Conversation Piece

It’s not often that art literally highlights pollution.

By Clay Cansler | June 2, 2016

How does an artist capture something invisible? Andrea Polli chose light to illustrate a pressing hidden concern: what are we breathing, and is it hurting us?

Particle Falls turns local readings of airborne pollution into real-time light projections. The more pollution, the more active the installation becomes. Polli’s project was most recently on display at Philadelphia’s Wilma Theater as part of CHF’s Sensing Change project. Each time a bus idled beneath the air sampler on Philadelphia’s Broad Street, golden flares erupted inside the blue waterfall of light.


Andrea Polli’s Particle Falls draws the attention of a passerby on Philadelphia’s Broad Street.

Conrad Erb

The air sampler at the heart of Polli’s installation is a nephelometer, which uses reflected light to measure air quality. Every 15 seconds the nephelometer samples the air for particulate matter, detecting particles as small as 2.5 microns. To put that number into perspective, a grain of table salt is about 80 microns; common allergens—dust, pollen, and mold—come in at around 10 microns. At 2.5 microns and smaller—the size produced by the diesel engines found in trucks and buses—particles are small enough to get deep into a person’s lungs and even into the bloodstream, where in sufficient quantities they can wreak havoc with a person’s health.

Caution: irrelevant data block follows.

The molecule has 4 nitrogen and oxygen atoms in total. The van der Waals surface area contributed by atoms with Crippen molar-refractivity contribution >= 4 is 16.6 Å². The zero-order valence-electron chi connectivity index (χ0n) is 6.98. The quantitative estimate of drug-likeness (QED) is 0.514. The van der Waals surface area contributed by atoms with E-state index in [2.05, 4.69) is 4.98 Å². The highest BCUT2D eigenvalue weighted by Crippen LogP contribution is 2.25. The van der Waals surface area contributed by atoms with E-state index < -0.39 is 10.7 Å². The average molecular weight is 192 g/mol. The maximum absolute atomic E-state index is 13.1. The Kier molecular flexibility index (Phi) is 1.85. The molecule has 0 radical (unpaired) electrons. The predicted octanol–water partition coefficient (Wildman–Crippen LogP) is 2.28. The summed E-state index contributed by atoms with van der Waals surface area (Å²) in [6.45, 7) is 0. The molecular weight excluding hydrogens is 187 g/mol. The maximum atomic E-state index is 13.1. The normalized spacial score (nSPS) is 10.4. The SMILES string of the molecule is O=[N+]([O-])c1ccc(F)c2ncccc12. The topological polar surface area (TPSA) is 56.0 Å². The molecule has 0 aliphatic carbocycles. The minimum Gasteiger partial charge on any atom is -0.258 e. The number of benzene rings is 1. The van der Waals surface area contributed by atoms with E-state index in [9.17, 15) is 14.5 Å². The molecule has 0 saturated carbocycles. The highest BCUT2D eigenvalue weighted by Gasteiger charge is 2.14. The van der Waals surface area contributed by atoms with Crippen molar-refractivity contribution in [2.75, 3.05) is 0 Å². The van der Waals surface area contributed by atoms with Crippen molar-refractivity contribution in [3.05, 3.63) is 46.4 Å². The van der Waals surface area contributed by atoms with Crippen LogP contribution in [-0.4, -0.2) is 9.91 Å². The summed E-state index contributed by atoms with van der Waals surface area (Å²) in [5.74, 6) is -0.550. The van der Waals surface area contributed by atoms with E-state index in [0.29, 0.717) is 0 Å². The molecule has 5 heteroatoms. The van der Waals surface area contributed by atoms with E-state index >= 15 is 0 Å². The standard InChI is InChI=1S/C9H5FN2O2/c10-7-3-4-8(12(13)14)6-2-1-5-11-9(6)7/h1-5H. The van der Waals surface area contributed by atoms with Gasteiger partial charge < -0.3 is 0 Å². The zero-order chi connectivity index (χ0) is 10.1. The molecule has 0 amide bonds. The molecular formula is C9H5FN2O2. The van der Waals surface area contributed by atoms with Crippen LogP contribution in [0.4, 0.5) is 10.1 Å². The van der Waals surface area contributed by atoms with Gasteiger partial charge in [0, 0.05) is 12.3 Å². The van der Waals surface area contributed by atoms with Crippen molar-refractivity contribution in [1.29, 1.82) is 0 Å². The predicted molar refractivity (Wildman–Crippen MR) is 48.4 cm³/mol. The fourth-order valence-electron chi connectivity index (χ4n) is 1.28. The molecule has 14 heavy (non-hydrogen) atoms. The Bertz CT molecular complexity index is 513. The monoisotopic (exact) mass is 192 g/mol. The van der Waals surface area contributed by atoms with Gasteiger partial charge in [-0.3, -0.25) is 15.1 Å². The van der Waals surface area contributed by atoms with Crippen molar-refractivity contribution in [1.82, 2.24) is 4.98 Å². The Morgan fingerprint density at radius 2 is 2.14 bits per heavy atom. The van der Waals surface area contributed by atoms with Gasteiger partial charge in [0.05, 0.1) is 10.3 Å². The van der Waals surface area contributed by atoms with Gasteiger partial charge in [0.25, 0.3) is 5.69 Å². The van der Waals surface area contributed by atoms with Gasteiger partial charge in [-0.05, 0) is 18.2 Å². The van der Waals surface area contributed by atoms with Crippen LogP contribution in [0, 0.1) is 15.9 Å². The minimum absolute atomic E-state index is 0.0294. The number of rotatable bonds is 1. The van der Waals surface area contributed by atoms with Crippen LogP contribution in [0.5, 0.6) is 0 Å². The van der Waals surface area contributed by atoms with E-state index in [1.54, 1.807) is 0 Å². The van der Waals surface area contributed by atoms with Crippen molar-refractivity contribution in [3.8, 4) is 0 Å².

During the first iteration of Particle Falls in San Jose, California, some viewers egged on the projection by smoking near the nephelometer. Such experimentation was unexpected, but the problem of rewarding bad behavior had worried Polli from the start. More pollution would make a better show, so she added falls of blue light that keep flowing even when the air is clear. Polli was only partially successful, I’d say: the falls are eye-catching, but my fellow observers and I soon found ourselves scanning the streets for fuming gas guzzlers.

But what’s the point of this installation? By turning abstract data into something as visible as a three-story waterfall of light, Polli hopes, at least in part, to trigger a public conversation about air quality. In the United States, she says, there is a long tradition of weather monitoring by ordinary citizens. Why not the monitoring of pollution?